Gauteng Education working extra hard to ensure no matric paper leaks
The Gauteng Department of Education is working hard to avoid having any matric exam papers leaked in the province, it has said.
This week, the Department of Basic Education announced that the Maths Paper Two exam had been leaked in Giyani, Limpopo.
Last year, a Life Science Paper leak spread across Limpopo, Gauteng, Mpumalanga and KwaZulu-Natal.
Responding to questions from htxt.africa on what the department was doing to ensure it’s not entangled in another cheating scandal, as was the case last year, spokesperson Oupa Bodibe said the department has implemented strict security measures in the printing, packaging, storage and distribution of question papers in a bid to eliminate all possible risks that might lead to potential leaks.
“These measures are applied at different levels at head office, districts and schools. The timeframes for the storage of question papers is regulated at these different levels. All the above areas were audited for their eligibility to store exam materials. Electronic devices are barred from any examination room where the examination material is stored,” Bodibe said.
Bodibe further explained that there is constant and vigilant monitoring of all these points by the province and district. Any location found wanting is immediately relieved of its approval to serve as a storage point. Monitoring starts as early as 5am on a daily basis and also during the exam. Reports are submitted regularly. In the event of any breach, a telephone report is provided, followed by a written report on a later stage.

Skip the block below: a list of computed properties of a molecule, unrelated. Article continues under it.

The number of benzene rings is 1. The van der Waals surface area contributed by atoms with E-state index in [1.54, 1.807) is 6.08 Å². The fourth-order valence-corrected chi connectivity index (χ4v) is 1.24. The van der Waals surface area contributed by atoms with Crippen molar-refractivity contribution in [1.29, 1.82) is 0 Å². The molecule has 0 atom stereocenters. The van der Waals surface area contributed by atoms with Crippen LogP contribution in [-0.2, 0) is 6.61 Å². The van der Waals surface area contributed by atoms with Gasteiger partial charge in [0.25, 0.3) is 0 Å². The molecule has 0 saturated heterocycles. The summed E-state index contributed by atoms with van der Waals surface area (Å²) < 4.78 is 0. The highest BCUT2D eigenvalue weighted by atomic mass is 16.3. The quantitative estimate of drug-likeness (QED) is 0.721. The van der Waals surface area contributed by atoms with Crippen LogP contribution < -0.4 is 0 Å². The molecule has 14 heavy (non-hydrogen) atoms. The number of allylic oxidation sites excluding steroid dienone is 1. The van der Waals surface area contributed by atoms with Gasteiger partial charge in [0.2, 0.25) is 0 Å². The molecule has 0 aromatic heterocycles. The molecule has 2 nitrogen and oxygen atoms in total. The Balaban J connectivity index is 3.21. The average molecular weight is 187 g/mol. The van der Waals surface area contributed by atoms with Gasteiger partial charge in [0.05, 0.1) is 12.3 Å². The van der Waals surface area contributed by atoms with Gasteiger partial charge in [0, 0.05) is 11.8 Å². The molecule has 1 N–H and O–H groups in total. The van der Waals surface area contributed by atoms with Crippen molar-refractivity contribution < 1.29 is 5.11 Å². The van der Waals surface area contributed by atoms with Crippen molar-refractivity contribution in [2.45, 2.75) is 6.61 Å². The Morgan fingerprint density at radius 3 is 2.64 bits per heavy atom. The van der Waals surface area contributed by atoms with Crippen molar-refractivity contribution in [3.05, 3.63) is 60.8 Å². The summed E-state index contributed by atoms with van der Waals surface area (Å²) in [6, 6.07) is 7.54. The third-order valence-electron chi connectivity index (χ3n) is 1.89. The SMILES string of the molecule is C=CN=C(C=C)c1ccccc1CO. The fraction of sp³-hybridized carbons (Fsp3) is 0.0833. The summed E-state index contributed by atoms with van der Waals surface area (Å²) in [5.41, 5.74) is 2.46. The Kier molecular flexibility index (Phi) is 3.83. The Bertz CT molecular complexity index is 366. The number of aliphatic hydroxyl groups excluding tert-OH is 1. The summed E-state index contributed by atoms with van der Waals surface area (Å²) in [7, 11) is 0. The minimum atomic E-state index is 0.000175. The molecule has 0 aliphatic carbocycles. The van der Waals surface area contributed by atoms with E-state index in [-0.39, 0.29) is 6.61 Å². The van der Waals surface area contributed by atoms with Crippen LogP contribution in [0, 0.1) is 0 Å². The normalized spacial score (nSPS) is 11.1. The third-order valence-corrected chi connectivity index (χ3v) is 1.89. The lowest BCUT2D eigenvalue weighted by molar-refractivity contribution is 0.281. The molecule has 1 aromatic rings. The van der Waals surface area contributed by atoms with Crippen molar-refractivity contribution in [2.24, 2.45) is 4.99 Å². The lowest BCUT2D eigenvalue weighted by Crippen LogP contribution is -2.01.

This method was used to contain last year’s leak.
So far, Gauteng hasn’t had any reported matric exam paper leaks. In the meantime, the national department is conducting investigations on the allegations of the reported leakage in Limpopo and the extent to which this has spread.
What happens when a leak is exposed
Bodibe explained the process involved in investigating exam paper leaks, seeing as it is a criminal offense.
“Any allegations related to a leakage are reported to both the Hawks and the SAPS for investigation and criminal charges are preferred. The regulations also mandate the department to conduct its own disciplinary processes which upon evidence may lead to disciplinary measures or immediate dismissal instituted against the culprit,” he said.
The province has established structures; the Provincial Examination Irregularities Committee (PEIC) is responsible for investigating examination-related cases. This structure works in collaboration with the National Examinations Irregularities Committee (NEIC), where the actions taken against any offenders are ratified.